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Phasor Notation

The complex amplitude $ {\cal A}\isdef A e^{j\phi}$ is also defined as the phasor associated with any sinusoid having amplitude $ A$ and phase $ \phi$ . The term ``phasor'' is more general than ``complex amplitude'', however, because it also applies to the corresponding real sinusoid given by the real part of Equations (1.9-1.10). In other words, the real sinusoids $ A\cos(\omega t+\phi)$ and $ A\cos(\omega nT+\phi)$ may be expressed as

\begin{eqnarray*}
A\cos(\omega t+\phi) &\isdef & \mbox{re}\left\{A e^{j(\omega t+\phi)}\right\} = \mbox{re}\left\{{\cal A}e^{j\omega t}\right\}\\
A\cos(\omega nT+\phi) &\isdef & \mbox{re}\left\{A e^{j(\omega nT+\phi)}\right\} = \mbox{re}\left\{{\cal A}e^{j\omega nT}\right\}\\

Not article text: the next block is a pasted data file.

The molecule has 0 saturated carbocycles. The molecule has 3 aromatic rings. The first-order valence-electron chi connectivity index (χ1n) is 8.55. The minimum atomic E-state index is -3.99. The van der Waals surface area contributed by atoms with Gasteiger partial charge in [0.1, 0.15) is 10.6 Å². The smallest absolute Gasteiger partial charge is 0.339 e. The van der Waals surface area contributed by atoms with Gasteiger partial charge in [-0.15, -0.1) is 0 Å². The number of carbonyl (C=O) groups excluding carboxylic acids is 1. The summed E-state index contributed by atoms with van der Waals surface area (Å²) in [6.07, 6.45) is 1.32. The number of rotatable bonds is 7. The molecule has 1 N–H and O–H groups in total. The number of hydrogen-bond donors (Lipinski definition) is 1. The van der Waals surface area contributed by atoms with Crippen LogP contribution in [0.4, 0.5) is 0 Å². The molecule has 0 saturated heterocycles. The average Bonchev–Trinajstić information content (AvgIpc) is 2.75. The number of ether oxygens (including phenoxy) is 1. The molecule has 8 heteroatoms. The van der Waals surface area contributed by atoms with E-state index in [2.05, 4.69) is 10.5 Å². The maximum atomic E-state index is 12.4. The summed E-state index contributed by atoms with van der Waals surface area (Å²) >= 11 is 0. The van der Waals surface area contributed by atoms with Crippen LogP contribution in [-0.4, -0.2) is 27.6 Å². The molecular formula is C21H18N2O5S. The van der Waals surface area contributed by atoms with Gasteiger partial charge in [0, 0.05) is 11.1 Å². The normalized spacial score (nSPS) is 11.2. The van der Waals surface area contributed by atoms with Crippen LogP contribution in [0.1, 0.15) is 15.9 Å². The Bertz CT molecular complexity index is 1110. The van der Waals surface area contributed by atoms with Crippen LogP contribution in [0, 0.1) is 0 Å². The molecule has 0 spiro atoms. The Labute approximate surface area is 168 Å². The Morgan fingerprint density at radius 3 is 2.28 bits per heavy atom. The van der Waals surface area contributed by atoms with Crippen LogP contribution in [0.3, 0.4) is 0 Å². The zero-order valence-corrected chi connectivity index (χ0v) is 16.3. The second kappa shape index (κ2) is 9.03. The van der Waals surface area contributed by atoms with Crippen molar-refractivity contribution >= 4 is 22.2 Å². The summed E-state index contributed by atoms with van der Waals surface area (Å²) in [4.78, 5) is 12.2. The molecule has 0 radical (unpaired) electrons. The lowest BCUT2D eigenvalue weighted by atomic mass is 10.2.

\end{eqnarray*}

and $ {\cal A}$ is the associated phasor in each case. Thus, we say that the phasor representation of $ A\cos(\omega t+\phi)$ is $ {\cal A}\isdef A e^{j\phi}$ . Phasor analysis is often used to analyze linear time-invariant systems such as analog electrical circuits.


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``Introduction to Digital Filters with Audio Applications'', by Julius O. Smith III, (September 2007 Edition).
Copyright © 2014-03-23 by Julius O. Smith III
Center for Computer Research in Music and Acoustics (CCRMA),   Stanford University
CCRMA